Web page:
Like Green’s New Jersey project, Terrace House is a hybrid timber structure, which means it uses steel and concrete, but in much smaller quantities. The foundations for instance, are poured concrete. There are multiple benefits of combining materials, but one of the main advantages is a much lighter building. Out of any other building material, wood provides the most strength for its weight.

As of June 2017, the building had secured development approval.

Oakwood Tower in London, by PLP Architects

In London, PLP Architects has embraced mass timber building with gusto. While many of the firm’s designs are still in the research and development stage, the schemes they have come up with are inspiring and ambitious. The Oakwood Timber Tower (pictured above), for instance, imagines a spire rising 80 storeys and containing some 1,000 residential units.

The proposal is located in central London and, if built, it would be integrated at its base with another architectural groundbreaker: the Barbican, a brutalist complex originally built in the 1960s. PLP has collaborated on the scheme with researchers from Cambridge University’s Department of Architecture and engineering firm Smith and Wallwork.

Oakwood Timber Tower II in the Netherlands, by PLP Architects

The Oakwood Timber Tower II is another scheme by PLP, who have proposed a wooden skyscraper in the Netherlands defined by an oval footprint of approximately 24 by 48 metres. Its layered facade uses load-bearing wooden columns that provide the structure’s main stability.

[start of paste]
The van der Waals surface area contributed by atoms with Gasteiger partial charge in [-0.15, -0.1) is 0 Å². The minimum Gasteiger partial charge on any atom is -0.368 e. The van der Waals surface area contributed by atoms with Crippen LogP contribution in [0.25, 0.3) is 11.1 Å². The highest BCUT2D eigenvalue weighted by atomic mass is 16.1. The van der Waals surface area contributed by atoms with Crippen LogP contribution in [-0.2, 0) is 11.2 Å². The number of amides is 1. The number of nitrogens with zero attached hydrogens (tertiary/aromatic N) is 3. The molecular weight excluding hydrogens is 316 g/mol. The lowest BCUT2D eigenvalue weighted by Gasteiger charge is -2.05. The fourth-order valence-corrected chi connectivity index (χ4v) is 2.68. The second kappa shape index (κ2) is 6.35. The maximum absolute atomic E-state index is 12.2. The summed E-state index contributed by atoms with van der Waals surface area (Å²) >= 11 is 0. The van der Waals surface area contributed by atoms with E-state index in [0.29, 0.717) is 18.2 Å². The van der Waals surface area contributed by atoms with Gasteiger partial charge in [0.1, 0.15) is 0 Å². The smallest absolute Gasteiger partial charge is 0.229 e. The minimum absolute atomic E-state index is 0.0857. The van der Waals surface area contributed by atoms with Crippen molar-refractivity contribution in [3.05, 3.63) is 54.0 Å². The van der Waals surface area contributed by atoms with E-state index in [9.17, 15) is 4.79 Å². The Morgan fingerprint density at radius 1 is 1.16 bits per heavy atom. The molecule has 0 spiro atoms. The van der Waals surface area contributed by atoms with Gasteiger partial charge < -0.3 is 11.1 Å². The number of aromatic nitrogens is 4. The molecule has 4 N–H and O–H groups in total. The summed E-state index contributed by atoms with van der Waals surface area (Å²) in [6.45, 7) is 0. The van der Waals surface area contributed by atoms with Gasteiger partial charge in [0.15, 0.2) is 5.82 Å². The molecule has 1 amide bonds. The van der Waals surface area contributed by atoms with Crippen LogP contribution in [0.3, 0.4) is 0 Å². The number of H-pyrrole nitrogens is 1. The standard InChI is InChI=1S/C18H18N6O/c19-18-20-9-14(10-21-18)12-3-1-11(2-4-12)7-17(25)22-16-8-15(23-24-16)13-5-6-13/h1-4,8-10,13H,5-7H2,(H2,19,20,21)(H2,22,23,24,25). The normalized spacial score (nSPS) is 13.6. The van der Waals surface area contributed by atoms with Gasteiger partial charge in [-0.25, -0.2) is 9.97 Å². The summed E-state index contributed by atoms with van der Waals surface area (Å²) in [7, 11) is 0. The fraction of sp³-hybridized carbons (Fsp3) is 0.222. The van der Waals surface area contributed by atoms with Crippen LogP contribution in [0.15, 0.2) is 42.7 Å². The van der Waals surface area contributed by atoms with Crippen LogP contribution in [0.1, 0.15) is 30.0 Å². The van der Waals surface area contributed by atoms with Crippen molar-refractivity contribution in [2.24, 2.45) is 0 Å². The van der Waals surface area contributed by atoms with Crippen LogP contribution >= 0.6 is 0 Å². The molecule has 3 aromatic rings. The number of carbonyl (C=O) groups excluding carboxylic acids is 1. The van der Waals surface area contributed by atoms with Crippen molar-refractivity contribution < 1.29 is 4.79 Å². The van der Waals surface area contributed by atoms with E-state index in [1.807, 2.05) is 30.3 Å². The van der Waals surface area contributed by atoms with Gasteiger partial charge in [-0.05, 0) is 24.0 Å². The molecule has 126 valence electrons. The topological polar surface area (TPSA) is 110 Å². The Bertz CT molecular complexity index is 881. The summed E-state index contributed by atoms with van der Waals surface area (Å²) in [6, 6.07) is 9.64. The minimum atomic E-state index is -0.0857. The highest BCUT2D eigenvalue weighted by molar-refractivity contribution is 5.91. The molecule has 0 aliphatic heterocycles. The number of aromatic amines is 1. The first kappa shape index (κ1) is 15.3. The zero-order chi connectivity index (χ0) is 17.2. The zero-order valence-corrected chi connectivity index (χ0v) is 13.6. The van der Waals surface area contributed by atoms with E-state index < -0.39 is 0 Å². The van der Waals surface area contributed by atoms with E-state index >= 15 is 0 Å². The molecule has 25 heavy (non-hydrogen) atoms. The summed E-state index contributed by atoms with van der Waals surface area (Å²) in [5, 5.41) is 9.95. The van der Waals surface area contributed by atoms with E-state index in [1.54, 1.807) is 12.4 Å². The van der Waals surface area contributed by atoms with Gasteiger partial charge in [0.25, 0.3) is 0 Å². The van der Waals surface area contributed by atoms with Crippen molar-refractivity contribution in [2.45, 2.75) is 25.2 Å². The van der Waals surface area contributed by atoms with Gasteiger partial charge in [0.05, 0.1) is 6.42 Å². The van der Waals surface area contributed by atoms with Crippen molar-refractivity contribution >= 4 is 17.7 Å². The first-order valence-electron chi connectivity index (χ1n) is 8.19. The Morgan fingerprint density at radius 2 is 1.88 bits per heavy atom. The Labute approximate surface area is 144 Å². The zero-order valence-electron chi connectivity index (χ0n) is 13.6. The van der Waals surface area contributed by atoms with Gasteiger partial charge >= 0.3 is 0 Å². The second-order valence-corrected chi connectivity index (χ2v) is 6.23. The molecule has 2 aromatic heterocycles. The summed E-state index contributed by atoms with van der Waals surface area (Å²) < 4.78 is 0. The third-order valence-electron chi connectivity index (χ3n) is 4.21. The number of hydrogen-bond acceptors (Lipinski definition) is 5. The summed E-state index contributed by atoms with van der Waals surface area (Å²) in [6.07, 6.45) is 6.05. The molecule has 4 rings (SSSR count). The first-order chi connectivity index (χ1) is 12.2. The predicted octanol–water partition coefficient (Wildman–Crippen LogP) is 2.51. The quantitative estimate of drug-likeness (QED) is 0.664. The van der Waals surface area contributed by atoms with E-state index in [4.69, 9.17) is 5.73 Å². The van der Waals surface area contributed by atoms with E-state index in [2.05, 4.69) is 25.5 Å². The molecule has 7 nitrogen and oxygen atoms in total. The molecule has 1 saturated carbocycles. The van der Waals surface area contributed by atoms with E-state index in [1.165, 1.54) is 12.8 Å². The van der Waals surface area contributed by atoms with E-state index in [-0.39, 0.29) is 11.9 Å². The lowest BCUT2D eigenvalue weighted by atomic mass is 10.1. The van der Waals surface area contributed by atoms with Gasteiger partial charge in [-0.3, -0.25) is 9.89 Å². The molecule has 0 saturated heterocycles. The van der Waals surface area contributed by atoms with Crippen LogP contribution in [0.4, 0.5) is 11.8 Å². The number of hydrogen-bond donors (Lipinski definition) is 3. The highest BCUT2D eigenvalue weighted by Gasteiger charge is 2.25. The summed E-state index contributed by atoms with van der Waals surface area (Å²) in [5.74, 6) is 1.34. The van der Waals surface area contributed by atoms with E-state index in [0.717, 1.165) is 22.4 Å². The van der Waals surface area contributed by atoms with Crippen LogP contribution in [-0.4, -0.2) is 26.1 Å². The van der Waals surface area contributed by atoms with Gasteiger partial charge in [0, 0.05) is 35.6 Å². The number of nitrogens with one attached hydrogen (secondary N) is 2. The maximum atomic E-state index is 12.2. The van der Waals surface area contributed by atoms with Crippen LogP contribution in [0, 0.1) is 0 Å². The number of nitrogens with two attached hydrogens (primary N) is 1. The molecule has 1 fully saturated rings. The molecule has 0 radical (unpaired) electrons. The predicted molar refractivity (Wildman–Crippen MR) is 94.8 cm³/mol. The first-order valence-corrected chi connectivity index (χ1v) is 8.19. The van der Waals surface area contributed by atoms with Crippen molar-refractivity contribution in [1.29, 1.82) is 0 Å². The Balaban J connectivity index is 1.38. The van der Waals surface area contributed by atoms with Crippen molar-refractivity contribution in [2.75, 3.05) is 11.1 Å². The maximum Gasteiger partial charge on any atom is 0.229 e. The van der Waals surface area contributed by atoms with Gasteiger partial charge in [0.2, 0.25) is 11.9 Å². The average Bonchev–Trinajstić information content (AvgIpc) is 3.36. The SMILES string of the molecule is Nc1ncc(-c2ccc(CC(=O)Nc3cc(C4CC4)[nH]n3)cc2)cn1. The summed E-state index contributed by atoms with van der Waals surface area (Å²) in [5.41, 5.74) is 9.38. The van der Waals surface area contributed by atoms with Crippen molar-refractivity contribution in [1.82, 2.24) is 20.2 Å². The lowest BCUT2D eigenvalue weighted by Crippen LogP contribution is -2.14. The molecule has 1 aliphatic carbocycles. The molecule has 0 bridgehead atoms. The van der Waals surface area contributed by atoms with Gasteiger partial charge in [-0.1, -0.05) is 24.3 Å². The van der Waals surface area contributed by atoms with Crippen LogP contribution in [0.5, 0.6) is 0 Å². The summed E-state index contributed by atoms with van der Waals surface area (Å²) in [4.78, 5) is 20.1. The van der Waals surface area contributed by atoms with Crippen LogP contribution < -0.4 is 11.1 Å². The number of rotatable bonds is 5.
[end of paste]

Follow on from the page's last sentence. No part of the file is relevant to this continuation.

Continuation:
The columns are spaced out at 3.6 metres and rise up to the full height of the tower, twisting as they go to create a diamond-shaped weave. The multi-purpose scheme includes restaurants and cafes at its base, and a SkyBar on its rooftop.

The River Beech Tower in Chicago, by Perkins+Will

Perkins+Will is a leader in sustainable building so it’s not surprising this global firm is positioned to be a major player in the field of wooden superstructures. It recently floated one of the most visually stunning schemes yet, for two adjoined towers to rise in Chicago’s South Loop district.

Working in collaboration with engineering firm Thornton Tormasetti and researchers at the University of Cambridge, Perkins+Will sees River Beech Tower more as a hypothetical experiment at this stage. The proposal is a way to gain a better understanding of what the possibilities (and limitations) are when constructing wooden skyscrapers.

Its form sandwiches a central atrium between two ultra-slim towers encased in glass. These CLT beam-and-panel towers would be structurally supported by the atrium’s glue-laminated timber (GLT) cross braces, which, besides offering an incredibly expressive interior experience, add the necessary support to allow for the entire structure to rise 244 metres.

Current building codes alone prohibit a project like this from happening any time soon. In fact, Chicago doesn’t permit any wood building in its downtown core. Yet, with more developers angling for novelty, and the bragging rights to claim a project as the tallest wooden structure in the world, River Beech Tower and others like it are sure to define one the greatest architectural shifts of the century: the green skyscraper.

The Rise of Timber Towers

A decade ago, photovoltaics and geothermal were all the rage. Now, mass timber has usurped the race for environmentally friendly construction. Here are six towers under development, all of them pioneers of the plyscraper craze.